City Council Briefs: Buckhead parking; marijuana policy; Hosea Williams mural

Yolanda Adrean

Councilmembers Yolanda Adrean and Howard Shook introduced legislation at Monday’s Atlanta City Council meeting aimed at reducing the number of parking spaces developers can build as part of their projects in Buckhead. The legislation would create the Buckhead Parking Overlay District. Within its boundary, which captures Peachtree Road and high-density environs between I-85 and the city limit, the maximum number of parking spaces per category (retail, office, lodging, and residential) will be reduced to those allowed in Downtown Atlanta. “Current zoning allows “suburban-style” parking allowances which are out of date,” said Councilmember Adrean. “It is time to address the preponderance of development impacting our neighborhoods with car centric destinations. Neighborhood representatives grimly understand that development rights cannot be taken away, but that doesn’t apply to the number of parking spaces that directly contribute to our congestion problem.” An executive order signed by Mayor Kasim Reed, and extended by city council, places an immediate moratorium prohibiting developers from applying for new projects while the parking overlay legislation undergoes public review unless applicants conform to the proposed new parking ratios.

Councilmember Kwanza Hall called on the Public Safety Committee to move forward on stalled legislation to change the city’s penalties on marijuana possession. Hall introduced an ordinance back in March that changes the penalty in the Atlanta Municipal code for possession of marijuana less than an ounce from the “general penalty” – which is a fine of up to $1,000 and up to six months in jail – to a maximum fine of $75. The Public Safety Committee has debated the legislation at several meetings and held a work session on the topic. The legislation has been stalled since May. A key fact presented during the debate is that the overwhelming number of arrests for marijuana-related offenses are African Americans (92 percent), even though studies have determined usage is at similar levels across racial demographics. “I am calling for our marijuana policy to move forward during the next legislative cycle, which would mean the Public Safety Committee should move it forward at its September 26 meeting and the Full Council should give it a final vote on October 2,” Hall said.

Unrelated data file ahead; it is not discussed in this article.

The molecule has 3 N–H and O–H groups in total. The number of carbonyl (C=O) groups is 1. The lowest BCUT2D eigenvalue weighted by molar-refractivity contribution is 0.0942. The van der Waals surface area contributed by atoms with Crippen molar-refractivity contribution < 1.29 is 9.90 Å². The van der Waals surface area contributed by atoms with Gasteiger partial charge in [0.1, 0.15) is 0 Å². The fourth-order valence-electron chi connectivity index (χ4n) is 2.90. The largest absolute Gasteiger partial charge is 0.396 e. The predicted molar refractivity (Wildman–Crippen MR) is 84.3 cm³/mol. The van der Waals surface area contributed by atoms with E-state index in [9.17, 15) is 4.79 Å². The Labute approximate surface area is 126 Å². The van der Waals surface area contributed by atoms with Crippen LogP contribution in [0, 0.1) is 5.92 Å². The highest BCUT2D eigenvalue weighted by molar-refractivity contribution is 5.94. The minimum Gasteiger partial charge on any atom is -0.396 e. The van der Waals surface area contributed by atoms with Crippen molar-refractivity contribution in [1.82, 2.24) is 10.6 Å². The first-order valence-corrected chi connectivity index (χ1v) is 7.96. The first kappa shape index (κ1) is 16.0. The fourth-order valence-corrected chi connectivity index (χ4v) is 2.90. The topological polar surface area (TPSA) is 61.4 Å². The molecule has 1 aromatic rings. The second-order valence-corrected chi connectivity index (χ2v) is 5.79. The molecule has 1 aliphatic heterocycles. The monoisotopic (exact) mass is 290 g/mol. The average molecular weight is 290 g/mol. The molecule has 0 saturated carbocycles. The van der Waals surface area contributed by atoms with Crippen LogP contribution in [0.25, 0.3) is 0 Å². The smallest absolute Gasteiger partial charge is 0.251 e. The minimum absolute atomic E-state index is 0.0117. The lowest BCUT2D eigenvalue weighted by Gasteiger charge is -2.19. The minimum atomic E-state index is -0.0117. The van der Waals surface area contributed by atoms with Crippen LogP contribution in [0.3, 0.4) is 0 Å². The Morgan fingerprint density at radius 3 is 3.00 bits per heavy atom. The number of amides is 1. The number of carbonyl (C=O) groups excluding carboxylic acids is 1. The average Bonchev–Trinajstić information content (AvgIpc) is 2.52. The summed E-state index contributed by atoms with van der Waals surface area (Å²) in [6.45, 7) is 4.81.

District 2 Councilmember Kwanza Hall will join members of the family of Hosea Williams on Thursday, Sept. 21, to dedicate a new mural in Williams’ honor. Created by visual artist Fabian Williams, the fluorescent, glow-in-the-dark mural is installed at Studioplex on Airline Street in the Old Fourth Ward. The towering mural for the late Civil Rights leader was completed in late July. It depicts Williams in his trademark overalls with his arms outstretched.

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